This particular fundamental working for Marcos has been actually created as a result of the most brilliant maneuver of this electoral contest, which could assure the country of 12 years of continuity. This is the decision of Duterte's daughter Sara to run as Marcos' vice presidential running mate, not as president as she had been prodded to do early last year.
Marcos and Sara both running for the president would have split the votes, which would have allowed Robredo to win by a slight lead, with the massive support of the US, the Communist Party and the still-Yellow faction of the business elite. Instead, the Solid South's votes — which would have been Sara's — mobilized for Marcos.
Laylo's poll sections on the respondents' reasons for their voting preferences reveal how crucial the maneuver to have a Marcos-Sara team is both for the perception and reality of their winning even by a landslide.
The respondents were asked what kind of president they preferred for the next six years. Some 57 percent wanted a president who would "continue the kind of leadership Duterte has undertaken." However, 40 percent wanted a new brand of leadership. This schizophrenia of sorts is also reflected in the fact that 57 percent of those voting for Marcos were "Duterte sympathizers" while 53 percent were anti-Duterte respondents and those with no opinion about him.
The BBM-Sara team therefore meant a smart maneuver to get both pro- and anti-Duterte voters to vote for it, especially for Marcos. Particularly since Duterte (so far) has not endorsed Marcos, those who don't like the President feel that they are voting for Marcos who would be different from him (e.g., with more respect for human rights or more friendly to the US). On the other hand, the very fact that Duterte's daughter is Marcos' running mate makes them think that Marcos after all, is secretly preferred by the President, and would continue his style of leadership.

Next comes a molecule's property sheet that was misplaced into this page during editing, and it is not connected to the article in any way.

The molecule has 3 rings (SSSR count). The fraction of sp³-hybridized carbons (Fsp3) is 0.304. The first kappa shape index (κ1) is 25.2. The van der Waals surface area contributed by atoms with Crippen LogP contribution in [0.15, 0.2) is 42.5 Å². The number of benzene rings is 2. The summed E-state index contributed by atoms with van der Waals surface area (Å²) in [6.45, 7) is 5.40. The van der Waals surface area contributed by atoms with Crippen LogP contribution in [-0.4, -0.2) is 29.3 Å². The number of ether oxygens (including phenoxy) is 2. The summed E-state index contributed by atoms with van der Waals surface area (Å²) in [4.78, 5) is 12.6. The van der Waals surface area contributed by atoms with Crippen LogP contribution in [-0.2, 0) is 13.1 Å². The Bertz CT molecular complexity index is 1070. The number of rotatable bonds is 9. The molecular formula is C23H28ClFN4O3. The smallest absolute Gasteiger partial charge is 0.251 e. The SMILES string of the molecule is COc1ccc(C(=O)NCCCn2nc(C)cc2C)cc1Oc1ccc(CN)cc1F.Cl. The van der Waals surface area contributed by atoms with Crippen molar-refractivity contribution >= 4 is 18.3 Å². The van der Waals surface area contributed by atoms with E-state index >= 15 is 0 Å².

It was also a clever maneuver in that Marcos doesn't carry the baggage of the criticisms against Duterte. Since he has not been endorsed by Duterte, he doesn't need to answer for the charges against him. The claim since he assumed office in 2016 — repeated again and again by US-funded media such as Rappler and VERA Files — that he is a tyrant who would continue his rule through a proxy has been buried six feet underground.
Marcos in effect is reaping Duterte's political achievements — resulting in his satisfaction rating the highest ever recorded for a president in the last phase of his presidency — while distancing from, and being impervious to the charges against him.
Robredo will be actually bringing squarely down on her head after her landslide defeat in May.
Since 2016 she has been hurling nonstop invective and lies against Duterte — whom 57 percent of voters (going by the Laylo poll) feel should be emulated by the next president. It was already beyond rationality for her to go against a president whom 75 percent of Filipinos have judged, based on his satisfaction rating in the last phase of his rule, as the best president in the post-EDSA era. With the phenomena of the Solid North and the new Solid South, Robredo — handicapped in the first place by her very limited experience in local governance and mediocre leadership qualities — shouldn't have had the gall to run in the first place.
No amount of "well-attended" rallies in the next few weeks will change that fundamental. The only chance she has would be to beg for Duterte's forgiveness and get his all-out endorsement.